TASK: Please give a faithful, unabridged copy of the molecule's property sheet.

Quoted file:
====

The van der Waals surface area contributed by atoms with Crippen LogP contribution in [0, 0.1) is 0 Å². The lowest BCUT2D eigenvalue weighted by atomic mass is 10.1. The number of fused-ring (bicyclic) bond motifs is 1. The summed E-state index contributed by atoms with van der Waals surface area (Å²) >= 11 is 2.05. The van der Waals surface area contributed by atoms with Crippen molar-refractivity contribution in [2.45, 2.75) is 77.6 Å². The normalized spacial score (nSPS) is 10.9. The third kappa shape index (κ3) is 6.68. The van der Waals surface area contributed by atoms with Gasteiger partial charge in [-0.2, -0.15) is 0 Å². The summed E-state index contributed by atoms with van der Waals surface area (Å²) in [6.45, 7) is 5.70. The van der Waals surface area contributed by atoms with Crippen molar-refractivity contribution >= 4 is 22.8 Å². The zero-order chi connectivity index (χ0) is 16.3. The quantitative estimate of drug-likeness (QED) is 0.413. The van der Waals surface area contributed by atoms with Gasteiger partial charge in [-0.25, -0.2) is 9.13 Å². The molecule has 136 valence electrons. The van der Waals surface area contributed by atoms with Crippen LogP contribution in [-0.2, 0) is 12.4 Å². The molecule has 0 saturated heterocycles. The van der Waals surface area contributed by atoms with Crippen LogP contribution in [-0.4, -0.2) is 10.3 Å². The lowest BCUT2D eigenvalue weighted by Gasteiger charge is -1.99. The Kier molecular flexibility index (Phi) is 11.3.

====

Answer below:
The van der Waals surface area contributed by atoms with Crippen LogP contribution in [0, 0.1) is 0 Å². The lowest BCUT2D eigenvalue weighted by atomic mass is 10.1. The number of fused-ring (bicyclic) bond motifs is 1. The summed E-state index contributed by atoms with van der Waals surface area (Å²) >= 11 is 2.05. The van der Waals surface area contributed by atoms with Crippen molar-refractivity contribution in [2.45, 2.75) is 77.6 Å². The normalized spacial score (nSPS) is 10.9. The third kappa shape index (κ3) is 6.68. The van der Waals surface area contributed by atoms with Gasteiger partial charge in [-0.2, -0.15) is 0 Å². The summed E-state index contributed by atoms with van der Waals surface area (Å²) in [6.45, 7) is 5.70. The van der Waals surface area contributed by atoms with Crippen molar-refractivity contribution >= 4 is 22.8 Å². The zero-order chi connectivity index (χ0) is 16.3. The quantitative estimate of drug-likeness (QED) is 0.413. The van der Waals surface area contributed by atoms with Gasteiger partial charge in [-0.25, -0.2) is 9.13 Å². The molecule has 136 valence electrons. The van der Waals surface area contributed by atoms with Crippen LogP contribution in [-0.2, 0) is 12.4 Å². The molecule has 0 saturated heterocycles. The van der Waals surface area contributed by atoms with Crippen LogP contribution in [-0.4, -0.2) is 10.3 Å². The lowest BCUT2D eigenvalue weighted by Gasteiger charge is -1.99. The Kier molecular flexibility index (Phi) is 11.3.